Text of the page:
In “To Wives,” the next step would be to provide the addict or alcoholic with a copy of the Big Book. “To Employers” leaves this decision up to the reader:
“Whether you mention this book is a matter for your discretion. If he temporizes and still thinks he can ever drink again, even beer, he might as well be discharged after the next bender which, if an alcoholic, he is almost certain to have. He should understand that emphatically. Either you are dealing with a man who can and will get well or you are not. If not, why waste time with him? This may seem severe, but it is usually the best course.”
Those who do choose to offer a copy of the book must still plan a course of action after the initial conversation is over. Perhaps you might suggest that your employee complete a treatment program before returning to work. Some employers might also prefer their employee to spend a few months in a sober living facility afterward. We see many patients in our programs who are there to keep their jobs, and many spend time in our sober living facilities. Many are there because they are fortunate enough to work for bosses who truly care about them. But “To Employers” also notes that maintaining the health of valued employees is simply good business. And when it comes to addiction, there’s little you can do for your employee other than ensuring they get professional help.
If you choose such a course of action, make an agreement with your employee for the treatment center or sober living facility to provide progress updates. Employees who get kicked out of treatment or leave against recommendations might not be worth hiring back. Fortunately, virtuous employees who care about their recovery will not put you through this. As for the less virtuous employees, “To Employers” speaks rather bluntly in detailing the best course of action.
When to Fire Your Addicted Employee
Bosses who spend time and possibly even money to help their employee achieve sobriety will not be too pleased to see their efforts made vain by continued drinking or drug abuse. In some cases, their frustrations will bear similarities to the emotional woes of friends and family who watched a loved one relapse. After all, many businesses pride themselves on the sense of community that pervades their halls. Losing an employee is, in many ways, like losing a family member. On top of that, business owners make very tangible investments when choosing who to hire. Unfortunately, even those with families who depend on their next paycheck will sometimes fail to stay sober. At this point, “To Employers” notes that bosses must make a difficult decision:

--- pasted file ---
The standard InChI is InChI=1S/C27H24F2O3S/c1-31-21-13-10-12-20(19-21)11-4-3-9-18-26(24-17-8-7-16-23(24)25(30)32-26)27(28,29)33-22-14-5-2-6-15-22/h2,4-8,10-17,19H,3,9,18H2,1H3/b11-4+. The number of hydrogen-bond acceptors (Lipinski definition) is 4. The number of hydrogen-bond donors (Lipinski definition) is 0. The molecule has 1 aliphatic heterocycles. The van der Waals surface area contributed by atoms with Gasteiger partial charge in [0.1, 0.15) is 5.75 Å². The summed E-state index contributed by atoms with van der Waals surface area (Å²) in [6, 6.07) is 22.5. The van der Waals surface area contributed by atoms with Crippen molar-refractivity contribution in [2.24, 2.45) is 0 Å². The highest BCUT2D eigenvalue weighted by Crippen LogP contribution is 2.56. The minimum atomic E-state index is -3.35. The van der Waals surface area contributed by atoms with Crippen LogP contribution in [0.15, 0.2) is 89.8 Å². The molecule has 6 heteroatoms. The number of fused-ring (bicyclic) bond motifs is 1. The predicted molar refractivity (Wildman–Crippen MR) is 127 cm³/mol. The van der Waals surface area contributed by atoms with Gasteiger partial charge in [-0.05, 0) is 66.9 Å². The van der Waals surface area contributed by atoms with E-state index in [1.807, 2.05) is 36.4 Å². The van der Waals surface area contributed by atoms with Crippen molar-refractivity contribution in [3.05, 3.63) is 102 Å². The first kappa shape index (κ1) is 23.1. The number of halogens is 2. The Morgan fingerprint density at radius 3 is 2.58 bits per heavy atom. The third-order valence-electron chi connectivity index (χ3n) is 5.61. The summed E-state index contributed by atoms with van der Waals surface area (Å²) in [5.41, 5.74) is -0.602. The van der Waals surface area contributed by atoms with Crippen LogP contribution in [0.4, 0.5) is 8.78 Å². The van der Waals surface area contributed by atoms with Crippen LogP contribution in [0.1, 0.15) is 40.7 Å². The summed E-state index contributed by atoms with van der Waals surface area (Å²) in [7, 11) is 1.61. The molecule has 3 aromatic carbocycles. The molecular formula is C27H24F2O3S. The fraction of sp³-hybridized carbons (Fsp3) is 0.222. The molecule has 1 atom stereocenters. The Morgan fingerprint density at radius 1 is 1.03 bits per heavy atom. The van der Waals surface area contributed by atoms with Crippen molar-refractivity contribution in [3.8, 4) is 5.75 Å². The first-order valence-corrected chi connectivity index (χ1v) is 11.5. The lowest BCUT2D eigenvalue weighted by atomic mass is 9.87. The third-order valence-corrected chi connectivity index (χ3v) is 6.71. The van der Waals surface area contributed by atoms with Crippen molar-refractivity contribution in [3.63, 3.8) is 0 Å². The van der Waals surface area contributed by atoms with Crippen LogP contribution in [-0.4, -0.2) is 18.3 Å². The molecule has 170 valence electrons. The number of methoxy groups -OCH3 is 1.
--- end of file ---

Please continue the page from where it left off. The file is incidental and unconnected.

“In case he does stumble, even once, you will have to decide whether to let him go. If you are sure he doesn’t mean business, there is no doubt you should discharge him. If, on the contrary, you are sure he is doing his utmost, you may wish to give him another chance. But you should feel under no obligation to keep him on, for your obligation has been well discharged already.”
Perhaps this advice sounds harsh, but it’s actually quite reasonable. Rarely can an addict or alcoholic recover solely because their boss hands them an ultimatum. A person must want sobriety for themselves, or—more often than not—their recovery will fail. If your employee doesn’t want to get sober, “To Employers” suggests that you put your company first. Trying to force an unwilling prospect into sobriety is little more than a waste of time. The sooner employers learn this, the better. It may be an unfortunate truth, but it’s a truth that the bosses of addicts and alcoholics often learn the hard way.
“To Employers” makes one note, however, that might be of use to those who feel hesitant to let their employee go. In many cases, employees offered a second chance will work with great energy. Trying to make up for their past, they work more dutifully than ever before. And without drugs or alcohol to slow them down, they often work with wonderful efficiency. If you find yourself with an employee such as this, you might not need to fear relapse. Yes, they might still stumble at one point or another. If, however, they continue to demonstrate a strong work ethic and a desire to do right by the company, you might not need to let them go. For these are the signs of someone who truly wants to be better.
Every business should be so lucky to have even one employee who allows their spirituality to guide their work ethic. “To Employers” gives you the tools to ensure that you may find such an employee in your own place of business. All you have to do is extend your hand when you see that it is needed. If they want your help, then the two of you just might accomplish great things together. But if they don’t want any help at all, you might just have to hope that losing their job will be the wake-up call they need. Because without their willing cooperation, there’s unfortunately little that you’ll be able to do. Such is the nature of this crippling and terrible disease.